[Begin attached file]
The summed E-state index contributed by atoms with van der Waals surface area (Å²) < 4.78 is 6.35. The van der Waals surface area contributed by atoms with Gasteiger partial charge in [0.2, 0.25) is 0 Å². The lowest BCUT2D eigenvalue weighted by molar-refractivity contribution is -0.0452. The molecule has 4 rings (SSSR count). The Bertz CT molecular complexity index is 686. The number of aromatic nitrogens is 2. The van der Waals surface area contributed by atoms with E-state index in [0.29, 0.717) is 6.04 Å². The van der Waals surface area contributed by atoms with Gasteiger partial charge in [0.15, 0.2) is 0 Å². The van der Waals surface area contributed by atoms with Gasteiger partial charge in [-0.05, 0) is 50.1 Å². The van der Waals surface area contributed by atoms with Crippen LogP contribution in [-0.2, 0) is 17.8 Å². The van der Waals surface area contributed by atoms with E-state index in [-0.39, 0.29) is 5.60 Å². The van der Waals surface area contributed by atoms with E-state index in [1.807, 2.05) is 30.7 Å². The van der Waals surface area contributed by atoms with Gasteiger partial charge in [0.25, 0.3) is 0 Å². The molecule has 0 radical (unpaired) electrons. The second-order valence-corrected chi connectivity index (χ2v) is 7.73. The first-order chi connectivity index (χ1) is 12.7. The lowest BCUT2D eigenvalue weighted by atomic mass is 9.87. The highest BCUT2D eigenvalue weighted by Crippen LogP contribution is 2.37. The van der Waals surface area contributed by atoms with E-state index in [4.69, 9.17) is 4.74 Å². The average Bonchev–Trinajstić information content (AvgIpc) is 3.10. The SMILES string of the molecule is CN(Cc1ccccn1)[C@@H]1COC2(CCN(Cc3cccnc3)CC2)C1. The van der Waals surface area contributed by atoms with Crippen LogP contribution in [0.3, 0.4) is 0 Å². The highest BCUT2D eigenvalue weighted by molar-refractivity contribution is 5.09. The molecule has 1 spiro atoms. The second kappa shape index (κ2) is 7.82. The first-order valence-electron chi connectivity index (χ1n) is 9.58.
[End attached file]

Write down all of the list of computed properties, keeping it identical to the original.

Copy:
The summed E-state index contributed by atoms with van der Waals surface area (Å²) < 4.78 is 6.35. The van der Waals surface area contributed by atoms with Gasteiger partial charge in [0.2, 0.25) is 0 Å². The lowest BCUT2D eigenvalue weighted by molar-refractivity contribution is -0.0452. The molecule has 4 rings (SSSR count). The Bertz CT molecular complexity index is 686. The number of aromatic nitrogens is 2. The van der Waals surface area contributed by atoms with E-state index in [0.29, 0.717) is 6.04 Å². The van der Waals surface area contributed by atoms with Gasteiger partial charge in [0.15, 0.2) is 0 Å². The van der Waals surface area contributed by atoms with Gasteiger partial charge in [-0.05, 0) is 50.1 Å². The van der Waals surface area contributed by atoms with Crippen LogP contribution in [-0.2, 0) is 17.8 Å². The van der Waals surface area contributed by atoms with E-state index in [-0.39, 0.29) is 5.60 Å². The van der Waals surface area contributed by atoms with E-state index in [1.807, 2.05) is 30.7 Å². The van der Waals surface area contributed by atoms with Gasteiger partial charge in [0.25, 0.3) is 0 Å². The molecule has 0 radical (unpaired) electrons. The second-order valence-corrected chi connectivity index (χ2v) is 7.73. The first-order chi connectivity index (χ1) is 12.7. The lowest BCUT2D eigenvalue weighted by atomic mass is 9.87. The highest BCUT2D eigenvalue weighted by Crippen LogP contribution is 2.37. The van der Waals surface area contributed by atoms with E-state index in [4.69, 9.17) is 4.74 Å². The average Bonchev–Trinajstić information content (AvgIpc) is 3.10. The SMILES string of the molecule is CN(Cc1ccccn1)[C@@H]1COC2(CCN(Cc3cccnc3)CC2)C1. The van der Waals surface area contributed by atoms with Crippen LogP contribution in [0.3, 0.4) is 0 Å². The highest BCUT2D eigenvalue weighted by molar-refractivity contribution is 5.09. The molecule has 1 spiro atoms. The second kappa shape index (κ2) is 7.82. The first-order valence-electron chi connectivity index (χ1n) is 9.58.